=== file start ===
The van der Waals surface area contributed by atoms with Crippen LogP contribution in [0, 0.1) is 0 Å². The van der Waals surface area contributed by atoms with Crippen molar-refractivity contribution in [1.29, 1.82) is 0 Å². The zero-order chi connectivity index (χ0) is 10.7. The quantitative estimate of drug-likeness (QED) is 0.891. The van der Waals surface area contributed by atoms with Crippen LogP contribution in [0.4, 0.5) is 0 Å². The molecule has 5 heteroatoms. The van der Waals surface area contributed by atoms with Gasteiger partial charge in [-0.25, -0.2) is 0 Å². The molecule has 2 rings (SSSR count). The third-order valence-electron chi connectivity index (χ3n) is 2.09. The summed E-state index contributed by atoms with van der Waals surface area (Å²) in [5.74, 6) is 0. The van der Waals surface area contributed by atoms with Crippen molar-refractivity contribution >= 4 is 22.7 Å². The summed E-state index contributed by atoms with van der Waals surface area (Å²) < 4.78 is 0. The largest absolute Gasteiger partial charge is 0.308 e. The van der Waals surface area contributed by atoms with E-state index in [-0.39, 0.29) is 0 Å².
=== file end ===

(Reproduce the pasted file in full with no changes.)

The van der Waals surface area contributed by atoms with Crippen LogP contribution in [0, 0.1) is 0 Å². The van der Waals surface area contributed by atoms with Crippen molar-refractivity contribution in [1.29, 1.82) is 0 Å². The zero-order chi connectivity index (χ0) is 10.7. The quantitative estimate of drug-likeness (QED) is 0.891. The van der Waals surface area contributed by atoms with Crippen LogP contribution in [0.4, 0.5) is 0 Å². The molecule has 5 heteroatoms. The van der Waals surface area contributed by atoms with Gasteiger partial charge in [-0.25, -0.2) is 0 Å². The molecule has 2 rings (SSSR count). The third-order valence-electron chi connectivity index (χ3n) is 2.09. The summed E-state index contributed by atoms with van der Waals surface area (Å²) in [5.74, 6) is 0. The van der Waals surface area contributed by atoms with Crippen molar-refractivity contribution >= 4 is 22.7 Å². The summed E-state index contributed by atoms with van der Waals surface area (Å²) < 4.78 is 0. The largest absolute Gasteiger partial charge is 0.308 e. The van der Waals surface area contributed by atoms with E-state index in [-0.39, 0.29) is 0 Å².